Wednesday, April 18, 2012

The Mini-Apple

We spent this past weekend in The Twin Cities. Now, growing up I was always told The Twin Cities were London and Paris; sadly we did not have a weekend jaunt across the pond (that is saved for August). However we did make it over to Minneapolis/St. Paul to send my Brother-in-Law and Sister-in-Law off to the mean streets of Connecticut, in style. The first (and only other time) The Husband and I were in The Twin Cities was December of 2010, to see the Bills play the Vikings and to cross country ski in about 18 inches of freshly fallen snow. It was beautiful and so peaceful, but we didn't really get to enjoy the cities, as they were drowned in snow.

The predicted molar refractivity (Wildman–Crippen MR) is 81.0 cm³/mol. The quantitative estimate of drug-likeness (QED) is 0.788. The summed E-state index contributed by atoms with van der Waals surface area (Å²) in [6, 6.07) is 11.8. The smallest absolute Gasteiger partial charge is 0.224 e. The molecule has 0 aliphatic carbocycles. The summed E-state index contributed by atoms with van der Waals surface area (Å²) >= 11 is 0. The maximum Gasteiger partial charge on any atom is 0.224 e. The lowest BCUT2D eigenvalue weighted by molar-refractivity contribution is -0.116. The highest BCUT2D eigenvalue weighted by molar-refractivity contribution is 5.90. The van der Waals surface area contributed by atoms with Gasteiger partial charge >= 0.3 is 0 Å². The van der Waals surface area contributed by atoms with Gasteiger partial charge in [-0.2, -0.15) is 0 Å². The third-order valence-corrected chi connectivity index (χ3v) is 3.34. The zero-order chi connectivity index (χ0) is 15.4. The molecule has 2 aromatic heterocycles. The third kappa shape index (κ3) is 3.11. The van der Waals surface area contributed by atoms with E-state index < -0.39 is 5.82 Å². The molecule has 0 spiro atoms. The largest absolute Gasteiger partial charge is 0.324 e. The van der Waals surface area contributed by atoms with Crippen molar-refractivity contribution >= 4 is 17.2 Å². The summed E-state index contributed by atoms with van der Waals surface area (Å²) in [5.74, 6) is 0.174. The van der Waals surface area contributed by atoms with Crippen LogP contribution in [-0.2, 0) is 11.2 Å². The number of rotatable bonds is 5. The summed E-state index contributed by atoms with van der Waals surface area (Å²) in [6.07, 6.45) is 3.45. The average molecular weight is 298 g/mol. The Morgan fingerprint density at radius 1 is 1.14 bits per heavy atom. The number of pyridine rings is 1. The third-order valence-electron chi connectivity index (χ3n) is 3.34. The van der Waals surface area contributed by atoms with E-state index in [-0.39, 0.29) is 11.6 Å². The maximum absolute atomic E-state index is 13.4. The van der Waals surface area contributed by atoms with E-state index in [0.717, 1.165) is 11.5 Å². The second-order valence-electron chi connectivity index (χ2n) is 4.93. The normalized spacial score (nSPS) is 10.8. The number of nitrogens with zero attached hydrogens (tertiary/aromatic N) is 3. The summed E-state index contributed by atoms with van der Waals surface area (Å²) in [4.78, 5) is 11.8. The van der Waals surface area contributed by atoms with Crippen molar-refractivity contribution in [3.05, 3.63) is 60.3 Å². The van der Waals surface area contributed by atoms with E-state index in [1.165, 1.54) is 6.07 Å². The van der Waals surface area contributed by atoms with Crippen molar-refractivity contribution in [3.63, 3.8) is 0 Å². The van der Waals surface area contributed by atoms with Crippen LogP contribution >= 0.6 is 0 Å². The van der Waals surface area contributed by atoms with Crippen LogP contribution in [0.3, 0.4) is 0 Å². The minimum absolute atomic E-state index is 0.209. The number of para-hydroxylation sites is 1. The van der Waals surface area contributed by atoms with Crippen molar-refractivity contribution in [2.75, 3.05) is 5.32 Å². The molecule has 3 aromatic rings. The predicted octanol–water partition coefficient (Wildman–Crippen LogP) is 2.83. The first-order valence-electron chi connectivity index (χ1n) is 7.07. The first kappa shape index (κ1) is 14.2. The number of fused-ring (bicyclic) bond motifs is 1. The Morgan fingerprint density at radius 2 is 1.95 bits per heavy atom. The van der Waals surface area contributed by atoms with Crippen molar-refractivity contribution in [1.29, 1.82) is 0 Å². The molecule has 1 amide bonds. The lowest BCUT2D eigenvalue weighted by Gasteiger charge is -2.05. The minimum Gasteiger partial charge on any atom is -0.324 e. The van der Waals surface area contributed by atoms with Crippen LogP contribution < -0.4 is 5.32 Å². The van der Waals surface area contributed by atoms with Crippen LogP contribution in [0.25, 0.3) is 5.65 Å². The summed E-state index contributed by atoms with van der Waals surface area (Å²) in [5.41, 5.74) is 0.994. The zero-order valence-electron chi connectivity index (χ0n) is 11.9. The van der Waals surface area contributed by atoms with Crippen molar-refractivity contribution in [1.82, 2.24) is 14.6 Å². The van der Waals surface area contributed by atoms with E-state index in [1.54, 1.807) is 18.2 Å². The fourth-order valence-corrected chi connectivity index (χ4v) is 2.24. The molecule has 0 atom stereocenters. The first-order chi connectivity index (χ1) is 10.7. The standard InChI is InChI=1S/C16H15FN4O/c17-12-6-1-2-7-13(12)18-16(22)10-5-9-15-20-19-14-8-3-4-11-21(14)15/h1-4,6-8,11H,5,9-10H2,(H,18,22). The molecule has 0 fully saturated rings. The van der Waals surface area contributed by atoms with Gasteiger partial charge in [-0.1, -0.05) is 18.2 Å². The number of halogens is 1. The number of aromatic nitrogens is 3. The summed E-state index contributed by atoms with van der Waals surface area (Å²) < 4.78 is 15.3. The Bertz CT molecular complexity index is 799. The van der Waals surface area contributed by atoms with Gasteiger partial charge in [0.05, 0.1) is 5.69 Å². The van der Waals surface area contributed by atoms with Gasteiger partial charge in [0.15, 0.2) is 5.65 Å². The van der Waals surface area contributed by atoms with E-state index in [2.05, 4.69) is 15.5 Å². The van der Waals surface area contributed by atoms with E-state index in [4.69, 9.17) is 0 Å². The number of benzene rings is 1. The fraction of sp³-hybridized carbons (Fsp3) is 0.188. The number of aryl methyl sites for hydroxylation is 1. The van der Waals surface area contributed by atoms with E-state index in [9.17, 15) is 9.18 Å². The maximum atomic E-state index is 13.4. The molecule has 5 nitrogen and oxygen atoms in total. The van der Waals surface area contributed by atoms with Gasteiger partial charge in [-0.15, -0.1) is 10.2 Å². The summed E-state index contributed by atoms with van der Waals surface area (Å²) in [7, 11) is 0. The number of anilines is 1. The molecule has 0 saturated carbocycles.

So this trip we made sure that we hit all of the highlights, since we probably won’t be back. We got in late Friday and drove directly to The Nook for an infamous Juicy Lucy. Now, I had never heard of this burger before I watched Man vs. Food, but the idea of a burger stuffed with melted cheese sounded fantastic. So of course, I had to have one. There is a debate in The Twin Cities as to who has the best Juicy Lucy, from what I’ve gathered the battle rages on between The 5-8 Club, Matt’s Bar and The Nook. As The Brother-in-Law and The Sister-in-Law had tried several times to go to The Nook but failed due to insanely long lines, we decided to try (that and I read that Matt’s smells like a frat house). We walked in at 10:30 (the place closes at 11) and were told we had a 15 minute wait, which was more like 5 minutes. During that time The Husband and Brother-in-Law had enough time to poke their heads downstairs and find the old 1950s bowling alley with extra seating. We sat down and The Sister-in-Law ordered a Chocolate Malt, I ordered a beer and a Chocolate Malt as well. I mean, you can’t have a burger without a beer and when you’re offered a Chocolate Malt, you can’t say no to that either. The Malt was delicious. I’m not a fan of overly malty Malty….you know, the one’s that taste like someone crushed up Whoppers into vanilla ice cream? This had just enough Malt to make the chocolate pop. And it was thick, but not impossible to drink with a straw. To me, it was perfect. However I can see how people who enjoy real Malts or super thick shakes wouldn't be pleased.